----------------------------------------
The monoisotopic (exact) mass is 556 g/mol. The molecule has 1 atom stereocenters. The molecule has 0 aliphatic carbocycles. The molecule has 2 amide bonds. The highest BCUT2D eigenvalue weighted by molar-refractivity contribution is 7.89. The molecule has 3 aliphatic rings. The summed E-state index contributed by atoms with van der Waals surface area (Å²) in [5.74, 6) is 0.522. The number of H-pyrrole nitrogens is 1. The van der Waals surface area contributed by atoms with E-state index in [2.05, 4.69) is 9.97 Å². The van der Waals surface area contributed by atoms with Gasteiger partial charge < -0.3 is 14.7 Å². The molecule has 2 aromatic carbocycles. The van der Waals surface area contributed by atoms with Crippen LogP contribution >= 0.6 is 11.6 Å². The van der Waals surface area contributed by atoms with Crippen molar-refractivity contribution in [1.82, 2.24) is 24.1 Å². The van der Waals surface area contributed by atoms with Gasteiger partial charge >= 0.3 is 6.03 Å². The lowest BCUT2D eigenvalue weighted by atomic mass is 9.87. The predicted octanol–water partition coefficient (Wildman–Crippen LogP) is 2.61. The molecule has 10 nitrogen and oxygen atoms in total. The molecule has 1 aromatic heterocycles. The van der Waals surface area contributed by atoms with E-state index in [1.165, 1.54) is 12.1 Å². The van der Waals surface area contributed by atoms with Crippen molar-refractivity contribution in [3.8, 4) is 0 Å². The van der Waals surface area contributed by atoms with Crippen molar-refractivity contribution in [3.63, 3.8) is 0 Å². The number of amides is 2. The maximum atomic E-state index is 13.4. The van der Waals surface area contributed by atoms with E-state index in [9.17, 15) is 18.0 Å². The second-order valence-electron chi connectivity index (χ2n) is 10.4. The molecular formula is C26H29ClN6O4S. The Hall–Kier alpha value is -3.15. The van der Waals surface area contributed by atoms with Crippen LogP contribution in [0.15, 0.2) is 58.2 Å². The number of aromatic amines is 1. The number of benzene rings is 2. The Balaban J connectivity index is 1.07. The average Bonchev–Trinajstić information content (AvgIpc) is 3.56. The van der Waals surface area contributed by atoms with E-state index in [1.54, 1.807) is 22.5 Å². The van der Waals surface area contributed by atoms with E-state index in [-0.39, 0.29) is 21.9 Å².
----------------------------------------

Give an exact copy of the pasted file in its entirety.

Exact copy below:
The monoisotopic (exact) mass is 556 g/mol. The molecule has 1 atom stereocenters. The molecule has 0 aliphatic carbocycles. The molecule has 2 amide bonds. The highest BCUT2D eigenvalue weighted by molar-refractivity contribution is 7.89. The molecule has 3 aliphatic rings. The summed E-state index contributed by atoms with van der Waals surface area (Å²) in [5.74, 6) is 0.522. The number of H-pyrrole nitrogens is 1. The van der Waals surface area contributed by atoms with E-state index in [2.05, 4.69) is 9.97 Å². The van der Waals surface area contributed by atoms with Gasteiger partial charge < -0.3 is 14.7 Å². The molecule has 2 aromatic carbocycles. The van der Waals surface area contributed by atoms with Crippen LogP contribution >= 0.6 is 11.6 Å². The van der Waals surface area contributed by atoms with Crippen molar-refractivity contribution in [1.82, 2.24) is 24.1 Å². The van der Waals surface area contributed by atoms with Gasteiger partial charge >= 0.3 is 6.03 Å². The lowest BCUT2D eigenvalue weighted by atomic mass is 9.87. The predicted octanol–water partition coefficient (Wildman–Crippen LogP) is 2.61. The molecule has 10 nitrogen and oxygen atoms in total. The molecule has 1 aromatic heterocycles. The van der Waals surface area contributed by atoms with E-state index in [1.165, 1.54) is 12.1 Å². The van der Waals surface area contributed by atoms with Crippen molar-refractivity contribution in [3.8, 4) is 0 Å². The van der Waals surface area contributed by atoms with Crippen molar-refractivity contribution in [3.63, 3.8) is 0 Å². The number of amides is 2. The maximum atomic E-state index is 13.4. The van der Waals surface area contributed by atoms with E-state index in [9.17, 15) is 18.0 Å². The second-order valence-electron chi connectivity index (χ2n) is 10.4. The molecular formula is C26H29ClN6O4S. The Hall–Kier alpha value is -3.15. The van der Waals surface area contributed by atoms with Crippen LogP contribution in [0.15, 0.2) is 58.2 Å². The number of aromatic amines is 1. The number of benzene rings is 2. The Balaban J connectivity index is 1.07. The average Bonchev–Trinajstić information content (AvgIpc) is 3.56. The van der Waals surface area contributed by atoms with E-state index in [1.54, 1.807) is 22.5 Å². The van der Waals surface area contributed by atoms with E-state index in [-0.39, 0.29) is 21.9 Å².